Of 1573 patients initially sampled, practice nurses noted that 67 had died, 121 had moved, and 142 were too ill to be contacted. Responses to the mailed questionnaire identified a further 10 who had since died, 24 who had moved or had wrong addresses and 3 who were too ill to reply. This left a total of 1206 eligible patients of whom 113 refused and 174 did not reply after a second mailing. Information on vaccine status in 2000 was missing in another 35 patients and a further 40 had not completed the prior full assessment. The effective response rate was therefore 75% (844/(1206-35-40)).
Of the 844 responders, 85% of 329 men and 75% of 515 women were vaccinated against influenza in 2000 according to GP records. This percentage was higher than in the whole sample (responders and non-responders) where it was 69.8% and 60.5% in men and women respectively. However, the age and sex patterns of the responders' recorded uptake were similar to that of the full sample[15
]. Vaccine recipients were more likely to be male than female (RR 1.12, 95% CI 1.03–1.22) with a non-significant tendency for those aged 80–84 to be more likely to be vaccinated that those below the age of 80 years (1.04, 95% CI 0.9–1.2).
Over 93% of those who stated that they had had influenza vaccination in the last 12 months also had a GP record of this. Of those who had a GP record of vaccination last year, 92% recalled that they had been vaccinated, 4% thought it was more than a year ago, 2% were not sure and 1% thought the last time they had had influenza vaccine was a few years ago.
Recall of an invitation or being in a practice that actively recruited patients (latter information obtained from the practices) was high for both vaccinated and unvaccinated patients but was not significantly associated with vaccination in over 74 year olds in this sample. There was also no significant association with self-perceived health or inactivity (Table ).
Characteristics of patients by vaccination status
Reasons given for influenza vaccine receipt
Most vaccinated patients indicated that a reason for being vaccinated was a recommendation from a health care worker (Table ). Recommendation by a health care worker was defined to include opportunistic offers, face to face, letter or telephone contacts. A much smaller percentage reported recommendation from a friend or relative. Nearly all those who had had influenza vaccination agreed either with the statement that prevention was better than cure or that they were aware of the benefits, a quarter perceived themselves at high risk and an even smaller percentage noted that they had had a bad experience with influenza in the past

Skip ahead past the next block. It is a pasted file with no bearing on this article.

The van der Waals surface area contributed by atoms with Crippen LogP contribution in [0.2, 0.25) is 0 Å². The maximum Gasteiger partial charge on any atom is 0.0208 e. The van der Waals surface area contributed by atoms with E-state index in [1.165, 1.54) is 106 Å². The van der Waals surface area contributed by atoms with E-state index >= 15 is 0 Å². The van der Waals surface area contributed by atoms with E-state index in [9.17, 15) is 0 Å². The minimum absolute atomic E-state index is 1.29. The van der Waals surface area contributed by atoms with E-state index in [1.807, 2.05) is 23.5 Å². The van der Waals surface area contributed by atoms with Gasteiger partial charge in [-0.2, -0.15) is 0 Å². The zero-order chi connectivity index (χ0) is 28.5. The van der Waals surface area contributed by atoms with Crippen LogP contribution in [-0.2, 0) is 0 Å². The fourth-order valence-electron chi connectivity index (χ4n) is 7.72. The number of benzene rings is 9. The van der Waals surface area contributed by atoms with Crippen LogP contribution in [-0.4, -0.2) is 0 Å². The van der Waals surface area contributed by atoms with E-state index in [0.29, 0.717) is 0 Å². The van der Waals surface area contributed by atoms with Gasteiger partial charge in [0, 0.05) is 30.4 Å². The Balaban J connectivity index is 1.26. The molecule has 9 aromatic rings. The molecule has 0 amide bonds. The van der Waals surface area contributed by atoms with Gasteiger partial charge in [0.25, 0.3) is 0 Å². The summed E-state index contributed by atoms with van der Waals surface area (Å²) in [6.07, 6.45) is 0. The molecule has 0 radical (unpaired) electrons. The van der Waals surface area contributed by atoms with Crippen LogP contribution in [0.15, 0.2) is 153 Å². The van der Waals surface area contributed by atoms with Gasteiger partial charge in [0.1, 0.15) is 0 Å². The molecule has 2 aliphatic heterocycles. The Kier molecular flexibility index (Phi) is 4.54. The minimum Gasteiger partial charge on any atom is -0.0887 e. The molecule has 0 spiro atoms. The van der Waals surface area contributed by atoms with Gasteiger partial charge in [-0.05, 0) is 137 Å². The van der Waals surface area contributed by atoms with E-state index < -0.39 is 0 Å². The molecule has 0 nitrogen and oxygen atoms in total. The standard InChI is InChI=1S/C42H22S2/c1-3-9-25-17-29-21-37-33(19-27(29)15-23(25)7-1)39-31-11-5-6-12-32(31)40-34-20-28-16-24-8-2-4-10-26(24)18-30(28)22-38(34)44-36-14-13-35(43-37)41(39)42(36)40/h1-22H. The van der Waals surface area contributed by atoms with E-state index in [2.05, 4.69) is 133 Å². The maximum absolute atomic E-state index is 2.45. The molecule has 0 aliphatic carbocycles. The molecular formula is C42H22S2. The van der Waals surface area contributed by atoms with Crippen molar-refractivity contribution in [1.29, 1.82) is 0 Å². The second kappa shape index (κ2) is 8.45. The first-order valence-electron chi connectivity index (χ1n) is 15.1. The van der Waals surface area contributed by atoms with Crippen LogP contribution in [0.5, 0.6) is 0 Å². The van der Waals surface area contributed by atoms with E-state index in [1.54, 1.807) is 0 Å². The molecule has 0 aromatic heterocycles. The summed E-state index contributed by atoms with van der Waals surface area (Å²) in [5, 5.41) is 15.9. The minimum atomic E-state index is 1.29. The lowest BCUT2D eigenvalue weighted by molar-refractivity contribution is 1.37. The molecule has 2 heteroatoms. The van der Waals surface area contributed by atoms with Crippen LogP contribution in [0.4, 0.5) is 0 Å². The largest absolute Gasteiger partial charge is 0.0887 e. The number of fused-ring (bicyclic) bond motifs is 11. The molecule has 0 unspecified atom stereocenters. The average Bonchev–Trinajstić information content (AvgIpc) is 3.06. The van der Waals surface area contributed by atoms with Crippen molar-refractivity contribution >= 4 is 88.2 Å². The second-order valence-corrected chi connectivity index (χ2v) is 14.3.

Patients' reasons for having or not having influenza vaccination
Reasons given for influenza vaccine non-receipt
Of the pre-coded options given the most popular reason for non receipt of vaccine was that they did not get ill, followed by the perception that the vaccine makes them ill or they lacked interest in influenza vaccination (Table ). Fewer than one in ten did not like injections or thought the vaccine did not work. Perceived allergies to vaccination were not important.
Of those who had not had the vaccine last year, a substantial percentage reported that they had never had the vaccine (30%). A small percentage appeared to lack knowledge that they needed it each year (6.5%) or did not know they could have the vaccine (5.3%). A few also volunteered that they thought they were too old for the vaccine (5.3%). Information given about influenza, the vaccine and how effective it is (figure ) was noted to be useful in 80% (95%CI 76–84%) of those who had had the vaccine last year and 45% (35–55%) who had not. Of those who had not had the vaccine last year, 29% (95% CI 20–40%) said they would have it next season. Of these, 96% said the information was useful compared to 27% of those who would not have the vaccine next year. Of the 71% who said they would not have the vaccine next year, the order of importance of attitudes associated with not having vaccination next year was similar to the whole group of not vaccinated.
In this sample few reported physical barriers such as lack of transport, and only one person gave reasons of unsuitable surgery times or that the surgery was too far away.
Characteristics of people with particular reasons against vaccination
The crude association between the two main reasons against influenza vaccination and socio-economic status as well as underlying health were explored (table ). A statement that they were generally healthy was associated with living in owner occupied housing with central heating, not living in urban areas and not having a history of past influenza. There was also a non significant association with being non-smokers. People who reported that they did not have the vaccine because it might make them ill were less likely to be currently married, and less likely to live in comfortable neighbourhoods.
Characteristics of people with the two most common reasons for not having influenza vaccine